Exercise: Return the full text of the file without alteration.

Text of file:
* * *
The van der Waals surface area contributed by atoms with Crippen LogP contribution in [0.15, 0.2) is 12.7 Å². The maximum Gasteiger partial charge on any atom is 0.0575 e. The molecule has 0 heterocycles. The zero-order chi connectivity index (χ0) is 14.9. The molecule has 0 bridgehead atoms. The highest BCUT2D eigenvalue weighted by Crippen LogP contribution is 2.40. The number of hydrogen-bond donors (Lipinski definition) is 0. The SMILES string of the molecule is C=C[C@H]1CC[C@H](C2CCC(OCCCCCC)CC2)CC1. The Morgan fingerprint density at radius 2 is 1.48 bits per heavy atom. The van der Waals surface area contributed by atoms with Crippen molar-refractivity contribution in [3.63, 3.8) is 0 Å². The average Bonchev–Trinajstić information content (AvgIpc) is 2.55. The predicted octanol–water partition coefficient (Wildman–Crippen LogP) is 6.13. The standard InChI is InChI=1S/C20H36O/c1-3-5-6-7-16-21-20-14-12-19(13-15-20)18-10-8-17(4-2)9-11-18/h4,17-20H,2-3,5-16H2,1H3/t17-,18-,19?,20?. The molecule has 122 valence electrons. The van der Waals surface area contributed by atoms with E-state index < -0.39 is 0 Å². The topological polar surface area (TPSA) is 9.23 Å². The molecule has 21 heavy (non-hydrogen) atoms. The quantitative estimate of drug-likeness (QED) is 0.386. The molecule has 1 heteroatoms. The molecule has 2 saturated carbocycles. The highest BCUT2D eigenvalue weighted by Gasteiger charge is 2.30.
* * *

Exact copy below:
The van der Waals surface area contributed by atoms with Crippen LogP contribution in [0.15, 0.2) is 12.7 Å². The maximum Gasteiger partial charge on any atom is 0.0575 e. The molecule has 0 heterocycles. The zero-order chi connectivity index (χ0) is 14.9. The molecule has 0 bridgehead atoms. The highest BCUT2D eigenvalue weighted by Crippen LogP contribution is 2.40. The number of hydrogen-bond donors (Lipinski definition) is 0. The SMILES string of the molecule is C=C[C@H]1CC[C@H](C2CCC(OCCCCCC)CC2)CC1. The Morgan fingerprint density at radius 2 is 1.48 bits per heavy atom. The van der Waals surface area contributed by atoms with Crippen molar-refractivity contribution in [3.63, 3.8) is 0 Å². The average Bonchev–Trinajstić information content (AvgIpc) is 2.55. The predicted octanol–water partition coefficient (Wildman–Crippen LogP) is 6.13. The standard InChI is InChI=1S/C20H36O/c1-3-5-6-7-16-21-20-14-12-19(13-15-20)18-10-8-17(4-2)9-11-18/h4,17-20H,2-3,5-16H2,1H3/t17-,18-,19?,20?. The molecule has 122 valence electrons. The van der Waals surface area contributed by atoms with E-state index < -0.39 is 0 Å². The topological polar surface area (TPSA) is 9.23 Å². The molecule has 21 heavy (non-hydrogen) atoms. The quantitative estimate of drug-likeness (QED) is 0.386. The molecule has 1 heteroatoms. The molecule has 2 saturated carbocycles. The highest BCUT2D eigenvalue weighted by Gasteiger charge is 2.30.